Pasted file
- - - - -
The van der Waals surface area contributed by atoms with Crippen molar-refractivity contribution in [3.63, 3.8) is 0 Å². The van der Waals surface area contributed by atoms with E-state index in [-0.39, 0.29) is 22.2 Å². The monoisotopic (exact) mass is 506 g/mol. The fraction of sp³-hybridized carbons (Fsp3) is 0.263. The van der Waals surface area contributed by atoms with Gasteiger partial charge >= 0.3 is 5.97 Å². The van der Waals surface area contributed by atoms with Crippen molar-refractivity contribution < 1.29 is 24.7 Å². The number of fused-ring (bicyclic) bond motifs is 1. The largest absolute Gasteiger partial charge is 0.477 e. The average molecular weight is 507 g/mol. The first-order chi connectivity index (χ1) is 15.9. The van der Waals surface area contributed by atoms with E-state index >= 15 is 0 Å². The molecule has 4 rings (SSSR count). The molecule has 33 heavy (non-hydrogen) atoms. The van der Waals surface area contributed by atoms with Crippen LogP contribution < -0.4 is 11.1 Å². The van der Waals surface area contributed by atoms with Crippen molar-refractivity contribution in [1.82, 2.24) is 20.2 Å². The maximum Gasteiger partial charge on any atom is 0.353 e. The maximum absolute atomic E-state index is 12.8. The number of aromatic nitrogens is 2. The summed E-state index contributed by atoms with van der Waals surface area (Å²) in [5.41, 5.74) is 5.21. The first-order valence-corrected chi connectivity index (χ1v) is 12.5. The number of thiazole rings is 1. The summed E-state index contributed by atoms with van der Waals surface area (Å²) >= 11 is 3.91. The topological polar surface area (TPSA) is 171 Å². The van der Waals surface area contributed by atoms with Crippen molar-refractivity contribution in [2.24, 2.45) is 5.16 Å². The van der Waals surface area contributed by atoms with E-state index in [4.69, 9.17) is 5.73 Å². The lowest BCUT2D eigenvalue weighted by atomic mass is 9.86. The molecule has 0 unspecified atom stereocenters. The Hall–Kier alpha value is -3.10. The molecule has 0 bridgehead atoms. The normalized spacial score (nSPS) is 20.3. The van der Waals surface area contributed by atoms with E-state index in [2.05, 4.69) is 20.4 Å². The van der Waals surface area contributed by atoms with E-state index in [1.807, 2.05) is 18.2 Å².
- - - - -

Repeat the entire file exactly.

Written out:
The van der Waals surface area contributed by atoms with Crippen molar-refractivity contribution in [3.63, 3.8) is 0 Å². The van der Waals surface area contributed by atoms with E-state index in [-0.39, 0.29) is 22.2 Å². The monoisotopic (exact) mass is 506 g/mol. The fraction of sp³-hybridized carbons (Fsp3) is 0.263. The van der Waals surface area contributed by atoms with Gasteiger partial charge >= 0.3 is 5.97 Å². The van der Waals surface area contributed by atoms with Crippen molar-refractivity contribution < 1.29 is 24.7 Å². The number of fused-ring (bicyclic) bond motifs is 1. The largest absolute Gasteiger partial charge is 0.477 e. The average molecular weight is 507 g/mol. The first-order chi connectivity index (χ1) is 15.9. The van der Waals surface area contributed by atoms with E-state index >= 15 is 0 Å². The molecule has 4 rings (SSSR count). The molecule has 33 heavy (non-hydrogen) atoms. The van der Waals surface area contributed by atoms with Crippen LogP contribution < -0.4 is 11.1 Å². The van der Waals surface area contributed by atoms with Crippen molar-refractivity contribution in [1.82, 2.24) is 20.2 Å². The maximum Gasteiger partial charge on any atom is 0.353 e. The maximum absolute atomic E-state index is 12.8. The number of aromatic nitrogens is 2. The summed E-state index contributed by atoms with van der Waals surface area (Å²) in [5.41, 5.74) is 5.21. The first-order valence-corrected chi connectivity index (χ1v) is 12.5. The number of thiazole rings is 1. The summed E-state index contributed by atoms with van der Waals surface area (Å²) >= 11 is 3.91. The topological polar surface area (TPSA) is 171 Å². The van der Waals surface area contributed by atoms with Crippen molar-refractivity contribution in [2.24, 2.45) is 5.16 Å². The van der Waals surface area contributed by atoms with E-state index in [4.69, 9.17) is 5.73 Å². The lowest BCUT2D eigenvalue weighted by atomic mass is 9.86. The molecule has 0 unspecified atom stereocenters. The Hall–Kier alpha value is -3.10. The molecule has 0 bridgehead atoms. The normalized spacial score (nSPS) is 20.3. The van der Waals surface area contributed by atoms with E-state index in [2.05, 4.69) is 20.4 Å². The van der Waals surface area contributed by atoms with E-state index in [1.807, 2.05) is 18.2 Å².